How to Write a Book with Good Role Models

Elizabeth Wilson, author of Books Children Love: A Guide to the Best Children's Literature (Crossway Books, 1987), makes a strong case for including good role models in a story: that when children identify with a character who demonstrates courage, honesty or kindness, these values become reinforced in their consciousness.

Bruno Bettelheim in his book, The Uses of Enchantment (Knopf, 1975), makes a similar point: that, in reading a story, the child's identification with a hero or heroine can be so close that the reader even shares in the character's sufferings and victories. This intense identification with the hero's/heroine's inner and outer struggles helps to imprint morality on the child.

Examples of How to Write a Book with Good Role Models
The greatest story characters come alive, out of books, and live in the minds and hearts of millions of children for all time. Here are just a few such stories with memorable heroes and heroines:

Horton Hatches the Egg and Horton Hears a Who by Dr Seuss (Horton, a role model for caring, responsible behavior)
The Happy Prince by Oscar Wilde (models love, compassion and selflessness)
Charlotte's Web by EB White (models true friendship and resourcefulness)
Winnie-the-Pooh series (loyal friends who care for one another despite their individual shortcomings)
Shiloh and Saving Shiloh by Phyllis Reynolds (love, compassion and making right choices in difficult situations)
Lord of the Rings trilogy by JRR Tolkien (loyalty, courage and endurance in the face of difficulties and dangers)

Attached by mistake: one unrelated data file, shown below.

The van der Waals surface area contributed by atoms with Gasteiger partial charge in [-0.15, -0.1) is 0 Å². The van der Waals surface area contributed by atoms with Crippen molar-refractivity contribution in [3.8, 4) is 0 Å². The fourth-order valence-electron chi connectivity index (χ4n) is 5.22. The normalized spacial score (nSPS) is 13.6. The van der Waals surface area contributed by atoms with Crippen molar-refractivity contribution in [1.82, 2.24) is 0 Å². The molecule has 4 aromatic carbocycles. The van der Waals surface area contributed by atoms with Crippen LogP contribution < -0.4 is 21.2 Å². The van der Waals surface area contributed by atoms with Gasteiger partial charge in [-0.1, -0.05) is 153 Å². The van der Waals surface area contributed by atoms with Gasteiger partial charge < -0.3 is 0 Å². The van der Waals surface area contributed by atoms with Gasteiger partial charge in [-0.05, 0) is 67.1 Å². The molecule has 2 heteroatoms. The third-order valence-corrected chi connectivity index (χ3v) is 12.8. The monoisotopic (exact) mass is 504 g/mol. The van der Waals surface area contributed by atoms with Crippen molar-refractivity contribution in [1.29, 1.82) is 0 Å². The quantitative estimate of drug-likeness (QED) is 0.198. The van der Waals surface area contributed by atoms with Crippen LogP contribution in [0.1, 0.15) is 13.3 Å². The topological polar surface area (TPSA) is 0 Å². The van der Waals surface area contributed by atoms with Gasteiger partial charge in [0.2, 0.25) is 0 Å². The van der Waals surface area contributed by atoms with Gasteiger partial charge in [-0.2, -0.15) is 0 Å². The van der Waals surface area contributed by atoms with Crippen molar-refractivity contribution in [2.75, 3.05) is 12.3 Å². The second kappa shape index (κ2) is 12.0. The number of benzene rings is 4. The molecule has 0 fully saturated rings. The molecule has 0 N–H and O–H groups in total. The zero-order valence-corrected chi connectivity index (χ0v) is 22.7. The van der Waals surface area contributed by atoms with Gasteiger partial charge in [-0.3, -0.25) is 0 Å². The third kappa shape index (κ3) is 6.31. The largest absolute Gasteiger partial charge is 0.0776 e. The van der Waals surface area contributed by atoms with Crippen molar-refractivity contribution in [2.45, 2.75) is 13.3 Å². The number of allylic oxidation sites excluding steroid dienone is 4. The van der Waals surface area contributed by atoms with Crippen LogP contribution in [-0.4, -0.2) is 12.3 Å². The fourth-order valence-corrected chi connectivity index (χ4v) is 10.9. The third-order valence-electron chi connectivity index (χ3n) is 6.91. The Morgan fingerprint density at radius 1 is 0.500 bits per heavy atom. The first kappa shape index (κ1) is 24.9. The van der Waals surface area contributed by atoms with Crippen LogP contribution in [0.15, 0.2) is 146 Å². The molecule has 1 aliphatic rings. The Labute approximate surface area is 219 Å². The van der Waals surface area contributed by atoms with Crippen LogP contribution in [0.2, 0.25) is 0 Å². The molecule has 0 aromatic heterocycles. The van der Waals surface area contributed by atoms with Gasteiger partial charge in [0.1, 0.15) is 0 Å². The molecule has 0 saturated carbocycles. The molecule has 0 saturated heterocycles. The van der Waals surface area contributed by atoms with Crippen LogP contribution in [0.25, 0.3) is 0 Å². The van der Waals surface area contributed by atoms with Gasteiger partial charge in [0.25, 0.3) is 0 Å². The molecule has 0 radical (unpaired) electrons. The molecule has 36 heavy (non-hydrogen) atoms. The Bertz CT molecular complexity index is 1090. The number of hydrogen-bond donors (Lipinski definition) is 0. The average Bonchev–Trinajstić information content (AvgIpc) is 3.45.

How to Write a Book that Heals

Arthur Rowshan is a psychotherapist who uses storytelling in his clinical practice. He relates in his book, Tell Tales: How to Use Stories to Help Children Deal with the Challenges of Life, how he came to realize the immense therapeutic power in stories. Many others who have worked with troubled kids report similar findings in their storytelling experiments with children.

To create stories with therapeutic power, Rowshan advocates that the storyteller first find out the needs and problems of his/her audience; and then craft the story to resemble the problem situation, replacing the people in the real-life situation with fictional characters the audience can identify with. Skill and delicacy come into play to ensure that the audience connect the story with their own situation. Lastly, the storyteller provides a solution to the problem, demonstrating to the audience the new behavior that'll help them attain the desired solution.

Example of how to write a book that heals and helps readers deal with problems
Let's take the case of a child who feels rejected by his peers for some reason -- he's the "wrong" size, shape or color, or from the "wrong" side of the tracks. You, the writer, set about crafting a story that mirrors the problem situation as seen from the viewpoint of the rejected child. You then develop the story, taking the reader on a journey of healing, self-discovery and learning new behavior that leads to a solution of his problem -- for example by perceiving the situation from a fresh perspective or taking active steps to attain a desired outcome.